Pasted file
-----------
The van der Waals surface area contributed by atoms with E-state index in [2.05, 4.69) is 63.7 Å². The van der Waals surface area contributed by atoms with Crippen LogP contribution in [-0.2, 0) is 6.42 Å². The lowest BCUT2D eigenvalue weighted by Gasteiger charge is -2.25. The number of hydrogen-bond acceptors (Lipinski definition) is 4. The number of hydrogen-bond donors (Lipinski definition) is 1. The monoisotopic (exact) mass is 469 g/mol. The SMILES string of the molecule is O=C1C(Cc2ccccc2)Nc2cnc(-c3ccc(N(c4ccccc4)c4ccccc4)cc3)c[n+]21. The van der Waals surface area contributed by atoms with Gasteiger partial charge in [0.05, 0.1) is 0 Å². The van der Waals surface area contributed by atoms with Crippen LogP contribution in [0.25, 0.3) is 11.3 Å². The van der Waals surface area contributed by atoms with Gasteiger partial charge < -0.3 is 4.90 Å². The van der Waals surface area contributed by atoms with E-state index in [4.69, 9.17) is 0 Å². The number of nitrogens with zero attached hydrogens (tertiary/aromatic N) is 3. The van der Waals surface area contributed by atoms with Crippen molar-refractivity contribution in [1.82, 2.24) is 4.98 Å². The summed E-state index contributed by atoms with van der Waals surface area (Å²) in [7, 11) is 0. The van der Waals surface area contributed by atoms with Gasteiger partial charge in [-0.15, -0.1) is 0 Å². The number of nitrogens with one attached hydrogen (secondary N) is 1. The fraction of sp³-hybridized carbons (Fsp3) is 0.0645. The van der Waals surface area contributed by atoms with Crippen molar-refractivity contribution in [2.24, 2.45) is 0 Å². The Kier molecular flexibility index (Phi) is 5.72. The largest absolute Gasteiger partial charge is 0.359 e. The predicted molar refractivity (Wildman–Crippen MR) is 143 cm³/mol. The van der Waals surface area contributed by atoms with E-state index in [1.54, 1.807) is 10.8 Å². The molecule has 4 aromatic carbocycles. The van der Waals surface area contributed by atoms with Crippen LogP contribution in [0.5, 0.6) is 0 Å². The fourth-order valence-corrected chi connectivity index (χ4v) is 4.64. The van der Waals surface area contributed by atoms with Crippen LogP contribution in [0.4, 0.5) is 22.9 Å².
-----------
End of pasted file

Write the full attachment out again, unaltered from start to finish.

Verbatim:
The van der Waals surface area contributed by atoms with E-state index in [2.05, 4.69) is 63.7 Å². The van der Waals surface area contributed by atoms with Crippen LogP contribution in [-0.2, 0) is 6.42 Å². The lowest BCUT2D eigenvalue weighted by Gasteiger charge is -2.25. The number of hydrogen-bond acceptors (Lipinski definition) is 4. The number of hydrogen-bond donors (Lipinski definition) is 1. The monoisotopic (exact) mass is 469 g/mol. The SMILES string of the molecule is O=C1C(Cc2ccccc2)Nc2cnc(-c3ccc(N(c4ccccc4)c4ccccc4)cc3)c[n+]21. The van der Waals surface area contributed by atoms with Gasteiger partial charge in [0.05, 0.1) is 0 Å². The van der Waals surface area contributed by atoms with Crippen LogP contribution in [0.25, 0.3) is 11.3 Å². The van der Waals surface area contributed by atoms with Gasteiger partial charge < -0.3 is 4.90 Å². The van der Waals surface area contributed by atoms with E-state index in [4.69, 9.17) is 0 Å². The number of nitrogens with zero attached hydrogens (tertiary/aromatic N) is 3. The van der Waals surface area contributed by atoms with Crippen molar-refractivity contribution in [1.82, 2.24) is 4.98 Å². The summed E-state index contributed by atoms with van der Waals surface area (Å²) in [7, 11) is 0. The van der Waals surface area contributed by atoms with Gasteiger partial charge in [-0.15, -0.1) is 0 Å². The number of nitrogens with one attached hydrogen (secondary N) is 1. The fraction of sp³-hybridized carbons (Fsp3) is 0.0645. The van der Waals surface area contributed by atoms with Crippen molar-refractivity contribution in [2.24, 2.45) is 0 Å². The Kier molecular flexibility index (Phi) is 5.72. The largest absolute Gasteiger partial charge is 0.359 e. The predicted molar refractivity (Wildman–Crippen MR) is 143 cm³/mol. The van der Waals surface area contributed by atoms with E-state index in [1.54, 1.807) is 10.8 Å². The molecule has 4 aromatic carbocycles. The van der Waals surface area contributed by atoms with Crippen LogP contribution in [0.5, 0.6) is 0 Å². The fourth-order valence-corrected chi connectivity index (χ4v) is 4.64. The van der Waals surface area contributed by atoms with Crippen LogP contribution in [0.4, 0.5) is 22.9 Å².